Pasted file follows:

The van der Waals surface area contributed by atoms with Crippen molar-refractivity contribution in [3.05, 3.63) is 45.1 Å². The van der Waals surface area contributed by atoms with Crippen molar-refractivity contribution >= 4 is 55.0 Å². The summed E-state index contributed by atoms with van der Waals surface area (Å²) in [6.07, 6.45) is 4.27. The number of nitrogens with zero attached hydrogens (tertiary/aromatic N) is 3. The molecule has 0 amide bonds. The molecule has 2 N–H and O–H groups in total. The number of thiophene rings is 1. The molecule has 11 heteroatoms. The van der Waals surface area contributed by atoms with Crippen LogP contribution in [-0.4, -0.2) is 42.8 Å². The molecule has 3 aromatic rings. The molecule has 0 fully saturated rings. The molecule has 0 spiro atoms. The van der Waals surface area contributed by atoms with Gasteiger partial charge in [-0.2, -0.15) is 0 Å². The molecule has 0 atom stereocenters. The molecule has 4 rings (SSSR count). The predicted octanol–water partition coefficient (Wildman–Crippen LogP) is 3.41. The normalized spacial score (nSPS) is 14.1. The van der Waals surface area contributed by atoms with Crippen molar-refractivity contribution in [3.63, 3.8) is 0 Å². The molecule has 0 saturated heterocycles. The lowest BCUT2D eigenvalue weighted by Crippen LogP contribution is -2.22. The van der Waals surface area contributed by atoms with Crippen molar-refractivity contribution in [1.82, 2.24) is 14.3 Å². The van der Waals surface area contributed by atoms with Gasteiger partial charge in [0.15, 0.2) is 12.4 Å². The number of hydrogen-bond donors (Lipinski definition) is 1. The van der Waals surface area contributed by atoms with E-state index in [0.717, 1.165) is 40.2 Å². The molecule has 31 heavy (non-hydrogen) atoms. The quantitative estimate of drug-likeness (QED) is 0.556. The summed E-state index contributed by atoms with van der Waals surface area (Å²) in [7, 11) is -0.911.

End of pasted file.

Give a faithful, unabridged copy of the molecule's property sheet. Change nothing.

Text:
The van der Waals surface area contributed by atoms with Crippen molar-refractivity contribution in [3.05, 3.63) is 45.1 Å². The van der Waals surface area contributed by atoms with Crippen molar-refractivity contribution >= 4 is 55.0 Å². The summed E-state index contributed by atoms with van der Waals surface area (Å²) in [6.07, 6.45) is 4.27. The number of nitrogens with zero attached hydrogens (tertiary/aromatic N) is 3. The molecule has 0 amide bonds. The molecule has 2 N–H and O–H groups in total. The number of thiophene rings is 1. The molecule has 11 heteroatoms. The van der Waals surface area contributed by atoms with Crippen LogP contribution in [-0.4, -0.2) is 42.8 Å². The molecule has 3 aromatic rings. The molecule has 0 fully saturated rings. The molecule has 0 spiro atoms. The van der Waals surface area contributed by atoms with Gasteiger partial charge in [-0.2, -0.15) is 0 Å². The molecule has 0 atom stereocenters. The molecule has 4 rings (SSSR count). The predicted octanol–water partition coefficient (Wildman–Crippen LogP) is 3.41. The normalized spacial score (nSPS) is 14.1. The van der Waals surface area contributed by atoms with Crippen molar-refractivity contribution in [3.63, 3.8) is 0 Å². The molecule has 0 saturated heterocycles. The lowest BCUT2D eigenvalue weighted by Crippen LogP contribution is -2.22. The van der Waals surface area contributed by atoms with Crippen molar-refractivity contribution in [1.82, 2.24) is 14.3 Å². The van der Waals surface area contributed by atoms with Gasteiger partial charge in [0.15, 0.2) is 12.4 Å². The number of hydrogen-bond donors (Lipinski definition) is 1. The van der Waals surface area contributed by atoms with E-state index in [0.717, 1.165) is 40.2 Å². The molecule has 31 heavy (non-hydrogen) atoms. The quantitative estimate of drug-likeness (QED) is 0.556. The summed E-state index contributed by atoms with van der Waals surface area (Å²) in [7, 11) is -0.911.